Money, race and more from politics blog
Clinton is up, Pelosi is down
-- and Thompson is still testing the waters for a possible presidential run.
The figures soon will be flying fast and furious in the presidential campaign. Shortly after the end of the second-quarter fundraising period Saturday, some candidates will proudly post their take and crow about their momentum.
Others will more quietly file their paperwork with the Federal Election Commission and let the numbers speak for themselves when the reports are officially released in mid-July.
For those keeping score at home (and for those eager to start), here’s a reminder of how various candidates fared during the first quarter (Jan. 1-March 31).
What they reported raising from others in that period, rounded off, in millions:
Hillary Rodham Clinton has two reasons to glow: strong pundit reviews for her performance at last week’s candidate forum on African American issues, and new Gallup Poll results showing big support for her among Democratic and Democratic-leaning black and Latino voters.
The reviews: “First place ... looked like she was in charge,” wrote Roger Simon on Politico.com. Clinton “spoke with greater confidence on race issues” than did Barack Obama, wrote Mary Mitchell in the Chicago Sun-Times. “Clinton and [John] Edwards were very good, Obama more spotty but better as time went on,” blogged Rick Klein of the Note on ABC News’ website.
The poll numbers: Clinton “easily has the highest favorable ratings among blacks and Hispanics,” said Gallup in releasing its results Friday. Some 84% of blacks and 63% of Hispanics in the survey had a favorable impression of Clinton.
Obama, by contrast, was viewed favorably by 68% of blacks and 33% of Hispanics (with more than half of all Hispanics saying they did not know enough about him to form an opinion).
There are even more interesting numbers in a separate Gallup Poll released Wednesday.
With Al Gore in the mix, Obama had the support of 40% of black respondents, compared with 37% for Clinton (the gap lies within the poll’s margin of error, which statistically makes them tied), 9% for Gore and 3% for Edwards.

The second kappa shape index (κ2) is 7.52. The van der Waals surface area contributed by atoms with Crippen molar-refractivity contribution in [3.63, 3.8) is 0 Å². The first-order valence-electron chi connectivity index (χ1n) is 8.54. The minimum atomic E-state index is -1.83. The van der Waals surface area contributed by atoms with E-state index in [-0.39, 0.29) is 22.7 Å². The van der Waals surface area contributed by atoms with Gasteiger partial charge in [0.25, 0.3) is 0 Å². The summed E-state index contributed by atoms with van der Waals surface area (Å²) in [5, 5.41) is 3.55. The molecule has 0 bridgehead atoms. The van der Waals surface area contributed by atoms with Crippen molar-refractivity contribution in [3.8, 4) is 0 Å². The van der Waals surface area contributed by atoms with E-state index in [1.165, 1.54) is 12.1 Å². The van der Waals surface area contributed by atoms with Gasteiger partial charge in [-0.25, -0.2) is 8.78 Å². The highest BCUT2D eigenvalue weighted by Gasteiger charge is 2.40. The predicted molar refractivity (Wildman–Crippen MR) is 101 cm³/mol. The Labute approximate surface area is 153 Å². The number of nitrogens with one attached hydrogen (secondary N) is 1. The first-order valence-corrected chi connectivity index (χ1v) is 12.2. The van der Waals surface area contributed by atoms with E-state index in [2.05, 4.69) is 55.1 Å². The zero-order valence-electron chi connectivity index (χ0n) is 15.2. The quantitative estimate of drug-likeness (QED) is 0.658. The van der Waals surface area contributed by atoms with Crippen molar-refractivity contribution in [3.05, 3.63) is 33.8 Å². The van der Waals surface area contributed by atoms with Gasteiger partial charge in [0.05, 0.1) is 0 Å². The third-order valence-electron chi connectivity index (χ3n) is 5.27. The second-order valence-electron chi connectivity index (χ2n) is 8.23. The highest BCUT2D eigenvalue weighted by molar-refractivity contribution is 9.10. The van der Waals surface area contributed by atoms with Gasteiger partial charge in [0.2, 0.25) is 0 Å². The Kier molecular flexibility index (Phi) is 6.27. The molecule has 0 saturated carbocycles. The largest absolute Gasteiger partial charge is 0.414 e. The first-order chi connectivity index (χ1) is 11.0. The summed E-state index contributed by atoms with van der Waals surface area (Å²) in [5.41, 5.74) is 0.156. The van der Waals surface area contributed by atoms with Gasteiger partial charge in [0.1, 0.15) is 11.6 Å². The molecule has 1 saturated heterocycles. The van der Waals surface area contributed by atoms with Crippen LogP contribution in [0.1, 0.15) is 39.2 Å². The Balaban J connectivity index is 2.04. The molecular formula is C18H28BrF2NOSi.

The fight for African American voters -- a key part of the Democratic base -- continues.
Will 43 do all 50?
President Bush’s stop at the Naval War College in Newport, R.I., last week marked the 49th state he has visited since moving into the White House in 2001, notes James Gerstenzang, who covers the White House for The Times.
The previous two presidents -- his father, George H.W. Bush, and Bill Clinton -- made a point of stopping in all 50 (though the latter barely made it, traveling to Nebraska during the last month of his second term). One can only assume the current White House occupant (known by close associates as “43" to distinguish him from his dad, who was the 41st president) will check out the last outpost on his itinerary before he rides off into the Texas sunset.
If and when Bush does make that trip, it could be an entertaining visit to watch. The state?
Vermont -- home of Howard Dean, Ben & Jerry’s ice cream and more Birkenstocks than there are cattle at Bush’s Texas ranch.... OK, so that’s not too many, but you get the idea. The embrace Bush could expect from the Green Mountain State would not likely be warm -- 59% of the 2004 vote there went to John Kerry.
Pelosi’s popularity takes a hit
A new poll of about 2,000 California residents reports that House Speaker Nancy Pelosi’s standing in her home state is headed in the wrong direction: Her approval rating has fallen 13 percentage points since March, to 39% from 52%.
That finding, in the new survey by the Public Policy Institute of California, is of a piece with attitudes toward Congress in general in the state: 33% give the gang on Capitol Hill positive ratings, down 9 percentage points since the Democrats took control in January. And 68% say they don’t expect that the Democrats and President Bush will be able to work effectively to accomplish much this year.
The public’s view of Congress traditionally polls low, even in the best of times. Still, the trend line isn’t one Pelosi and her fellow Democratic leaders in Washington can find comforting.
Closer to home, Californians aren’t all that optimistic about the Democratic state Legislature and GOP Gov. Arnold Schwarzenegger becoming a juggernaut for progress, either -- 49% think they might be able to work well together, down from 62% in January.
Thompson not curbing his enthusiasm
Fred Thompson took more steps toward a presidential candidacy, opening a “testing the waters” office last week in Nashville and attending a nearby fundraiser for him sponsored by a prominent backer.
The host was Mike Curb, identified in the Nashville Tennessean article on the event as a “music mogul and philanthropist.” But Californians with good memories will recall that Curb was once a major -- and contentious -- player in state politics and that a career path on the national scene seemed within the realm of possibility for him.
Curb, 63, was a boy wonder in the burgeoning music industry of the early 1960s, starting his own record company while he was still a student at what is now Cal State Northridge. In 1969, he was named head of MGM Records. Culturally conservative at the time -- and in a business when that was hardly the prevailing ethos -- he gained notoriety for dumping from MGM’s roster bands such as the Mothers of Invention.
Politics eventually beckoned; in 1978, barely in his 30s, he was elected lieutenant governor “with the backing of ... powerful Republicans who helped give” Ronald Reagan his start, according to a Times article a few years back recapping his career.
Excerpted from The Times’ political blog Top of the Ticket, at www.latimes.com/topoftheticket. Staff writer Scott Martelle contributed.